an upcoming visit to Lebanon, an event that would have reinstated
relations between Lebanon and Saudi, which has yet to send an ambassador
to replace the one recalled almost a year ago.
President Aoun has always insisted that Lebanon needs a strong president, one who can bring back the glories
of a prosperous long gone past when the Christians reigned supreme.
However, the remarks and actions of Aoun go against this declared goal,
as isolating Lebanon from its Arab surroundings and placing it at odds
with the international community could only make Lebanon more
marginalised than it is at the moment, perhaps a new low for a country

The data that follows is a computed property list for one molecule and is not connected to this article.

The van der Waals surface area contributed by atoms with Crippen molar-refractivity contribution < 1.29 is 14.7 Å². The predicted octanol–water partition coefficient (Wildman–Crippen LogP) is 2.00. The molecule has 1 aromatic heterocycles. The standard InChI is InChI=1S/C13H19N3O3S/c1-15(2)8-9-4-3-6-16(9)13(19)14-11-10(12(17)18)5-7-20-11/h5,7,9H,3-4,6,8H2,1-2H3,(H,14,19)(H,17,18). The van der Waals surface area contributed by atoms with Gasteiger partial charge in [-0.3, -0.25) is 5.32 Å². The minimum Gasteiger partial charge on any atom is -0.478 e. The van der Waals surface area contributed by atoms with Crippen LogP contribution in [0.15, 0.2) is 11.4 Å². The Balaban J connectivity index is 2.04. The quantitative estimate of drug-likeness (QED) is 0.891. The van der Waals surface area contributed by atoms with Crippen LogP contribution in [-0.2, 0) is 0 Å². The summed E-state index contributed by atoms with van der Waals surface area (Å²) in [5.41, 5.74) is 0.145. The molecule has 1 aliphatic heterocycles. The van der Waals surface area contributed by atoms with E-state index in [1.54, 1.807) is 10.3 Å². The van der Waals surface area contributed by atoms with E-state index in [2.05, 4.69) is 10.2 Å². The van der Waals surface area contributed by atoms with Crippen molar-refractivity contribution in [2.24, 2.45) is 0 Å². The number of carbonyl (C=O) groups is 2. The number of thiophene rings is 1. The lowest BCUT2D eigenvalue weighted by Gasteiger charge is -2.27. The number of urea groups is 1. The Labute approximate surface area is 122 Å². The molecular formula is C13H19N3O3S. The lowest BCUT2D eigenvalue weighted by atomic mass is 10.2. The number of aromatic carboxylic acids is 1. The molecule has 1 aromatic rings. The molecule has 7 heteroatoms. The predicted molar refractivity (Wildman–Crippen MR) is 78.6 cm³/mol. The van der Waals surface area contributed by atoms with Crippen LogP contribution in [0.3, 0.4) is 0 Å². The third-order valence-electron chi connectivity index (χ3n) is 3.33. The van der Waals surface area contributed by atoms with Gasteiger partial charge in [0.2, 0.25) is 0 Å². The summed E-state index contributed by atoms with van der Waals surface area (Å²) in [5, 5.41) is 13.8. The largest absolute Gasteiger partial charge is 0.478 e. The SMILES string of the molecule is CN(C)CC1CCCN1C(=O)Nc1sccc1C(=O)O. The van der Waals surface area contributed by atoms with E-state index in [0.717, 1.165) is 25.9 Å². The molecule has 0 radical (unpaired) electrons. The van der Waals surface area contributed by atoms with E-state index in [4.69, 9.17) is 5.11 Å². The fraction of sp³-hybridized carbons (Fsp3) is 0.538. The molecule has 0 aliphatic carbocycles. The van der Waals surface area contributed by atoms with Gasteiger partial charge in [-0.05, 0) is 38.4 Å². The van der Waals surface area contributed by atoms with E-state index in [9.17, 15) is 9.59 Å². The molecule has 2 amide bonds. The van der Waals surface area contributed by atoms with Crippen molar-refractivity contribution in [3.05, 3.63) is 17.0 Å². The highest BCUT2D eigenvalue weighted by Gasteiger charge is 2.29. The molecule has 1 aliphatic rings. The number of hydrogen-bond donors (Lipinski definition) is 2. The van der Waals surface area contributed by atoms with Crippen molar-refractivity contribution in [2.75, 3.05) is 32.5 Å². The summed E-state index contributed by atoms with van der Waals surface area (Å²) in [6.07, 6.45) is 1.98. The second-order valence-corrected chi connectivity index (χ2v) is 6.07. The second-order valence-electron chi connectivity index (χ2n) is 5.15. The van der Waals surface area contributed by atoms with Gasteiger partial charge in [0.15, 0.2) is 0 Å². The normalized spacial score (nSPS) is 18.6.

which boasted about being a bridge between east and west.
reality would perhaps be a useful reminder for Aoun and his party when
they land on the tarmac in Amman to attend the Arab summit, that every
word they utter will have its toll on Lebanon and its future.
- Makram Rabah is
a lecturer at the American University of Beirut, Department of History.
He is the author of A Campus at War: Student Politics at the American
University of Beirut, 1967-1975.
The views expressed in this article belong to the author and do not necessarily reflect the editorial policy of Middle East Eye.
peacekeeper of the United Nations Interim Force in Lebanon (UNIFIL)
speaks on his talkie-walkie in front of a billboard bearing a portrait
of Hezbollah chief Hassan Nasrallah during a patrol in the southern
Lebanese town of Adaysseh, near the border with Israel, on 19 January
2015, one day after an Israeli air strike killed six Hezbollah members
in the nearby Syrian-controlled side of the Golan Heights (AFP)